Posted on May 7th, 2012
When your child is sick, it’s just about the worst feeling in the world.
It’s worse than being sick yourself. You would do almost anything to take it away, and be the one to suffer instead.
E has been “under the weather” – coughing, runny nose, whatever – many times (and even then I get nervous), but he has rarely been sick. I guess that’s why I get a bit overwrought when he does.
On Sunday he woke up in a fine mood, then halfway through breakfast refused to eat any more. This is not like him.
Then we played in his room for a bit, until he decided he’d rather just sit on my lap, quietly. For an almost-3-year-old boy, this is seriously out of character. For my own motor-mouthed son, it’s positively disturbing.
Then he just wanted to lie down. I could tell his skin was too warm. He was too silent, too docile. I lay down beside him and looked into his beautiful blue eyes, so unfocused, as he drifted off to sleep – only a couple hours after getting up. Normally, he doesn’t nap at all anymore.
He got worse before he got better. His fever got up to 102.4 (or 39), his face overly rosy; his breathing was shallow; his heart raced even as he slept; and he never stopped trembling.
The worst part was how sweet he is through it all; I’d say, “How are you feeling?” and through his shivers, he’d say, “Good.” I’d tell him I loved him and he would say it back, “I love you,” but so faint I could hardly hear it. It broke my heart.
Thank goodness for the nurses at Telehealth. They always put things in perspective. Your child is breathing fine, can move all his limbs, has no blood in his stool, is drinking and peeing, is not crying inconsolably… he’s fine. He’s just fighting off a common infection.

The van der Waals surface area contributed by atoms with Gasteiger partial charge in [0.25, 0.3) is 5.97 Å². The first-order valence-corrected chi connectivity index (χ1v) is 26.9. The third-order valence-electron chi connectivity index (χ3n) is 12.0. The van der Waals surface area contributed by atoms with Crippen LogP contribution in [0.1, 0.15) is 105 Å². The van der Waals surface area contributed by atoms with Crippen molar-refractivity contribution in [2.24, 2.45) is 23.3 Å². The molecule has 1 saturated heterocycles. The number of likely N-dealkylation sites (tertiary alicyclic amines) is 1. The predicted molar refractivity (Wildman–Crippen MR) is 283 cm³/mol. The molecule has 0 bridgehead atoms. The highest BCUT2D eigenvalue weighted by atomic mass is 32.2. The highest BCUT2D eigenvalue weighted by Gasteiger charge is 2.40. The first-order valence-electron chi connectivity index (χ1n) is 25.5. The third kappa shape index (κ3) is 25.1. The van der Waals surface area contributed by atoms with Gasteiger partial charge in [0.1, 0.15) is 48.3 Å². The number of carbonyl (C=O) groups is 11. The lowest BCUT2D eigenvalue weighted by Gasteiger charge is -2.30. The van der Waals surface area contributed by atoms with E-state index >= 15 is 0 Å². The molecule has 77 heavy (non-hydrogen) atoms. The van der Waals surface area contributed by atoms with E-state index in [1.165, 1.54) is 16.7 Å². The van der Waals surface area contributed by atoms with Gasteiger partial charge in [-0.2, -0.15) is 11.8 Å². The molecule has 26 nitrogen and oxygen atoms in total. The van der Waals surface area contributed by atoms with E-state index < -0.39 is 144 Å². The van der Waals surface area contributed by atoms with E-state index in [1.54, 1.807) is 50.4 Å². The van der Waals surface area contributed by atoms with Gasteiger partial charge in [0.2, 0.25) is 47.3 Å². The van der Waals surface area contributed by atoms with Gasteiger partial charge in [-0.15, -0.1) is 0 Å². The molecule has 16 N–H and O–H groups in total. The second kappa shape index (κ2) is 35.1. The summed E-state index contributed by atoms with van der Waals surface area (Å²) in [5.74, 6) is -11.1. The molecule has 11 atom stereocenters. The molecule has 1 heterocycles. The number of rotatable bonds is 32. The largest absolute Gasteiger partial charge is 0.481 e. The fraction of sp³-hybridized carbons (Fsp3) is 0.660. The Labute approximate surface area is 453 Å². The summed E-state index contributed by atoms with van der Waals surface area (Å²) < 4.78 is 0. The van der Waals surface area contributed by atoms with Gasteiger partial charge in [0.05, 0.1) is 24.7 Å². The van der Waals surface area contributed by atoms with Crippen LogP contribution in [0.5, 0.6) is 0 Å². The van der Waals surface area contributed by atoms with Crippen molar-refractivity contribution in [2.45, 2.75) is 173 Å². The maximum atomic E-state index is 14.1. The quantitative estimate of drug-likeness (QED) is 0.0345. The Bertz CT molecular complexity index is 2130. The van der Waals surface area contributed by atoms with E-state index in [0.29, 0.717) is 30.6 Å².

Even with that reassurance, I will admit to getting pretty emotional as I struggled not to imagine the worst. My robust little boy just seemed so fragile. Small children die, suddenly and mysteriously, often enough. Their parents are left with countless what-ifs, and thoughts like, “If I’d only followed my gut instincts…” I know I was overreacting, but I guess since last summer, my gut instincts are all messed up. It was really hard to leave his side, even when he was asleep. When he was awake, I carefully wrapped and stored in my heart every word he said.
Thank God, he was fine this morning. A bit quiet for the first hour, and then… it was like he wanted to make up for the lost time, and basically didn’t stop talking for the rest of the day. He was full of beans, actually. It was such a relief that I didn’t even mind the ENDLESS “Why?” questions. (I guess it’s the rule: you don’t get to skip the “Why?” stage. Sean was wondering if francophone children have a “Pourquoi?” phase, etc. I can’t see how they wouldn’t.)
Anyway, everything is fine. My kid is amazing.
I am one lucky mama.